Under the collaborative leadership of choreographer Annie-B Parson and Paul Lazar, Big Dance Theater creates evening-length performances that depict intrinsic and indispensable properties of life, from the epic to the quotidian. Drawing inspiration from literary giants such as Mark Twain, Gustave Flaubert, Euripides, and Junichiro Tanizaki, Parson and Lazar combine multiple performance elements, drawing on techniques from both dance and theater. Short stories or plays serve as a seed of inspiration, a launching-off point, or a structure against which to wriggle. Big Dance Theater’s goal, as Parson and Lazar have been known to comment, is to “saturate dance with theater and theater with dance.” They fuse multiple forms to delve into the complexity of human interactions. As they explain it, they: “generat[e] each piece over months of collaboration with its associate artists, a long-standing, ever-evolving group of actors, dancers, composers and designers.” Creating something new out of something old is a driving force in the productions of Big Dance Theater.
In addition to understanding conventions from theater and dance, Parson and Lazar share a rich visual imagination that leads to exciting collaborations for the design of the works, for sets, video projections, and lighting. They use costumes and set pieces to trigger connections which evoke a variety of times, places, and temperaments. While sometimes Big Dance Theater finds itself too theatrical and text-driven for the dance world, and too abstract and choreography-driven for the theater world, they have long been welcome at Jacob’s Pillow, beginning with their Pillow debut in 2000. This support was made evident when Big Dance Theater was the recipient of the first annual Jacob’s Pillow Dance Award in 2007.
A Simple Heart
A Simple Heart (1997), performed at the Pillow in 2000, takes its inspiration from Gustave Flaubert’s story by the same name. The dance theater version maintains the simple arc of Flaubert’s story, with starkly rich tableaux replacing Flaubert’s spare paragraphs and his narrative giving way to episodic occurrences. While Flaubert himself referred to the story as “an account of an obscure life,” both he and Big Dance Theater treat the modest tale of the loves and losses of the character of the maid with elegiac delicacy. Big Dance Theater combines dance with character development and the occasional use of spoken or written text to posit the story.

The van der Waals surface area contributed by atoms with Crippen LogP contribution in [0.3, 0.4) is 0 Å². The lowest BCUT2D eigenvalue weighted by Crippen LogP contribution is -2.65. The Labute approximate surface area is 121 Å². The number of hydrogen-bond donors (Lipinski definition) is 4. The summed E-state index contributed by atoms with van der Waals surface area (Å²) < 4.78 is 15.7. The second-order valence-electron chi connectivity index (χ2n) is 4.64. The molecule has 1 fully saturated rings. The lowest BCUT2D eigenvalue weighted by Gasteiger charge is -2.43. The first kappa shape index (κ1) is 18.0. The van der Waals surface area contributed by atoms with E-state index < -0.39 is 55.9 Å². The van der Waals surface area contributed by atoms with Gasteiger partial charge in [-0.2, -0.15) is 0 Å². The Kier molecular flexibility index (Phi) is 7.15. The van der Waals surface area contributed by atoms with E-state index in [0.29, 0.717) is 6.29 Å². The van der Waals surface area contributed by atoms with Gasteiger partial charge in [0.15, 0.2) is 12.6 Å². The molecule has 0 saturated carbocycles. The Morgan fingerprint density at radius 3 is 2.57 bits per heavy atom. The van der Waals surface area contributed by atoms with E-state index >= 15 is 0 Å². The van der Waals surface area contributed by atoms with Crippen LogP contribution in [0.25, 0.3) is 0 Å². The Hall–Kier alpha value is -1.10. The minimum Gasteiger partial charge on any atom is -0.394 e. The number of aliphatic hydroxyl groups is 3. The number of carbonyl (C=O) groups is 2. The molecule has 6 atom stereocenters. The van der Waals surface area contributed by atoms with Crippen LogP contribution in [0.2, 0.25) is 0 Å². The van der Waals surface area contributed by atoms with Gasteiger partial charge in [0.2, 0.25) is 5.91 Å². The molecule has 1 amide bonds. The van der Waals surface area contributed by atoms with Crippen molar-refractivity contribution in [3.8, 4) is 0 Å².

The story, set in the provincial French countryside in the 19th-century, follows the life of the maidservant, un-befittingly named Félicité. Weathered by a long-ago broken heart, Félicité showers affection on members of the household, the demanding aristocratic mother and her much doted-upon daughter. The dancers in A Simple Heart embody the story, showing the flux of the passing years with nuanced gesture, meticulously choreographed facial expressions, and abstracted actions. Parson’s choreography thoughtfully captures the lives of characters moving at different rhythms and on different social levels. Two dancers portray the singular character of maidservant Félicité. They move with angular intensity in contrast to the daughter who floats through a waltz.
Shunkin (2001), seen at the Pillow in 2002, takes its title, certain plot elements and characters from a short story by one of the premier Japanese writers of the 20th century, Junichiro Tanizaki. Tanizaki was born in the 19th century and lived until 1965, spanning three emperors’ reigns and witnessing many horrific and beautiful occurrences in Japanese life. His works, which often fuse traditional and experimental concepts of storytelling, are celebrated for their investigation of the tensions between traditions of Japanese life and a fascination with Western culture. Big Dance Theatre combined Tanizaki’s exquisite prose with interviews from present-day rock stars.
The work is and is not Tanizaki’s story “Shunkin-sho” (“A Portrait of Shunkin”). Parson and Lazar have no interest in re-telling a story one could just as easily read. Rather, they find the essential elements for themselves and then think about them from their own perspective. Tanizaki’s story is integral, but its throughline is disrupted. While the story is never fully explained, as the piece progresses it becomes quite clear. The text, written by Paul Lazar and company members in collaboration, is as choreographed as the movement.
It was the production of Shunkin that led the Japan Society in New York to commission a new work called The Other Here (2007) from Big Dance Theater. Lazar and Parson asked Japan Society artistic director Yoko Shioya for Japanese sources, which led to their investigation of works by writer Masuji Ibuse. Like Tanizaki, Ibuse was equally interested in Eastern and Western writing, as seen in his short stories and novels. Ibuse’s stories were essential, but for Big Dance Theater, one source is never enough. Dance writer Deborah Jowitt remarked,